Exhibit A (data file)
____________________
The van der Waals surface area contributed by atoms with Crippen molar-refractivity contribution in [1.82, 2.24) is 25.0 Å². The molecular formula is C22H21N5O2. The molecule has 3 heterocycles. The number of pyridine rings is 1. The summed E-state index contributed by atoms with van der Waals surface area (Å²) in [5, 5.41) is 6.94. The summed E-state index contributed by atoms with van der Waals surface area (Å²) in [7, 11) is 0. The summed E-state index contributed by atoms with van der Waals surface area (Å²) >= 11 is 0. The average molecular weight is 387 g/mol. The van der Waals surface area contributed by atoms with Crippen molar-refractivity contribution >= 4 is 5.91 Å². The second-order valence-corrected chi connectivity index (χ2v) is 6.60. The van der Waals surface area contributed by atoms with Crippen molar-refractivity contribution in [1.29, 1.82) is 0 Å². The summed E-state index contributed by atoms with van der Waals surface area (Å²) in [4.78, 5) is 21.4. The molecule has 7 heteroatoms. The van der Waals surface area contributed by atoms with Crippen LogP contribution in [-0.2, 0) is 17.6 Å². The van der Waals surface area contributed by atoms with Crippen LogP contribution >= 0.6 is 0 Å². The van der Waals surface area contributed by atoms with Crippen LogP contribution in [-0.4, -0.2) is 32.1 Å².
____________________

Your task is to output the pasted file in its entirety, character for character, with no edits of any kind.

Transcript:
The van der Waals surface area contributed by atoms with Crippen molar-refractivity contribution in [1.82, 2.24) is 25.0 Å². The molecular formula is C22H21N5O2. The molecule has 3 heterocycles. The number of pyridine rings is 1. The summed E-state index contributed by atoms with van der Waals surface area (Å²) in [5, 5.41) is 6.94. The summed E-state index contributed by atoms with van der Waals surface area (Å²) in [7, 11) is 0. The summed E-state index contributed by atoms with van der Waals surface area (Å²) >= 11 is 0. The average molecular weight is 387 g/mol. The van der Waals surface area contributed by atoms with Crippen molar-refractivity contribution >= 4 is 5.91 Å². The second-order valence-corrected chi connectivity index (χ2v) is 6.60. The van der Waals surface area contributed by atoms with Crippen molar-refractivity contribution in [1.29, 1.82) is 0 Å². The summed E-state index contributed by atoms with van der Waals surface area (Å²) in [4.78, 5) is 21.4. The molecule has 7 heteroatoms. The van der Waals surface area contributed by atoms with Crippen LogP contribution in [-0.2, 0) is 17.6 Å². The van der Waals surface area contributed by atoms with Crippen LogP contribution >= 0.6 is 0 Å². The van der Waals surface area contributed by atoms with Crippen LogP contribution in [-0.4, -0.2) is 32.1 Å².